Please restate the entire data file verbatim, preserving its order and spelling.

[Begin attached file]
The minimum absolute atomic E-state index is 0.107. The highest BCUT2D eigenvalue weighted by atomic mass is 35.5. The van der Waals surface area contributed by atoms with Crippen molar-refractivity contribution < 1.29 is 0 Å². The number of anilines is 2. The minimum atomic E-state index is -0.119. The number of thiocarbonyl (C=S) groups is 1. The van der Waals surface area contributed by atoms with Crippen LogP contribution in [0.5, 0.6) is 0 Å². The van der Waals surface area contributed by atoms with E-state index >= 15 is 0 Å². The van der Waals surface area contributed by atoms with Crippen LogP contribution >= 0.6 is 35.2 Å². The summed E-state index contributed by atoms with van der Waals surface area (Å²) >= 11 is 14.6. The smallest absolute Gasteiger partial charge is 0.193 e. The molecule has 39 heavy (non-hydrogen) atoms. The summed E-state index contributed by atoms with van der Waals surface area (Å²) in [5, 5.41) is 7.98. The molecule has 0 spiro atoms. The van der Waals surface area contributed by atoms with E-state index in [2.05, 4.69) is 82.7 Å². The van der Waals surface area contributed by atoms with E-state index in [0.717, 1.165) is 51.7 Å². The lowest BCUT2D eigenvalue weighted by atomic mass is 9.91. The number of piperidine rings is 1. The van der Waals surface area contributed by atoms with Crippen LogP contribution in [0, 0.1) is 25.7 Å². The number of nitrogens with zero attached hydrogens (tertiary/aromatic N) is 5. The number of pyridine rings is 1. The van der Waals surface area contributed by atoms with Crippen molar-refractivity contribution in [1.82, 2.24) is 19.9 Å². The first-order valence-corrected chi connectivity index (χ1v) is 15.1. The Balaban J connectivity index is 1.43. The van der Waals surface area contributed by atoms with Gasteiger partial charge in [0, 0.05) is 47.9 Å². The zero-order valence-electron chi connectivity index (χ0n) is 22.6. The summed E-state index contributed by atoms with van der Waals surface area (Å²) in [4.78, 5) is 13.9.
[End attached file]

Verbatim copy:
The minimum absolute atomic E-state index is 0.107. The highest BCUT2D eigenvalue weighted by atomic mass is 35.5. The van der Waals surface area contributed by atoms with Crippen molar-refractivity contribution < 1.29 is 0 Å². The number of anilines is 2. The minimum atomic E-state index is -0.119. The number of thiocarbonyl (C=S) groups is 1. The van der Waals surface area contributed by atoms with Crippen LogP contribution in [0.5, 0.6) is 0 Å². The van der Waals surface area contributed by atoms with E-state index >= 15 is 0 Å². The van der Waals surface area contributed by atoms with Crippen LogP contribution >= 0.6 is 35.2 Å². The summed E-state index contributed by atoms with van der Waals surface area (Å²) >= 11 is 14.6. The smallest absolute Gasteiger partial charge is 0.193 e. The molecule has 39 heavy (non-hydrogen) atoms. The summed E-state index contributed by atoms with van der Waals surface area (Å²) in [5, 5.41) is 7.98. The molecule has 0 spiro atoms. The van der Waals surface area contributed by atoms with E-state index in [2.05, 4.69) is 82.7 Å². The van der Waals surface area contributed by atoms with E-state index in [0.717, 1.165) is 51.7 Å². The lowest BCUT2D eigenvalue weighted by atomic mass is 9.91. The number of piperidine rings is 1. The van der Waals surface area contributed by atoms with Crippen LogP contribution in [0, 0.1) is 25.7 Å². The number of nitrogens with zero attached hydrogens (tertiary/aromatic N) is 5. The number of pyridine rings is 1. The van der Waals surface area contributed by atoms with Crippen molar-refractivity contribution in [1.82, 2.24) is 19.9 Å². The first-order valence-corrected chi connectivity index (χ1v) is 15.1. The Balaban J connectivity index is 1.43. The van der Waals surface area contributed by atoms with Gasteiger partial charge in [0, 0.05) is 47.9 Å². The zero-order valence-electron chi connectivity index (χ0n) is 22.6. The summed E-state index contributed by atoms with van der Waals surface area (Å²) in [4.78, 5) is 13.9.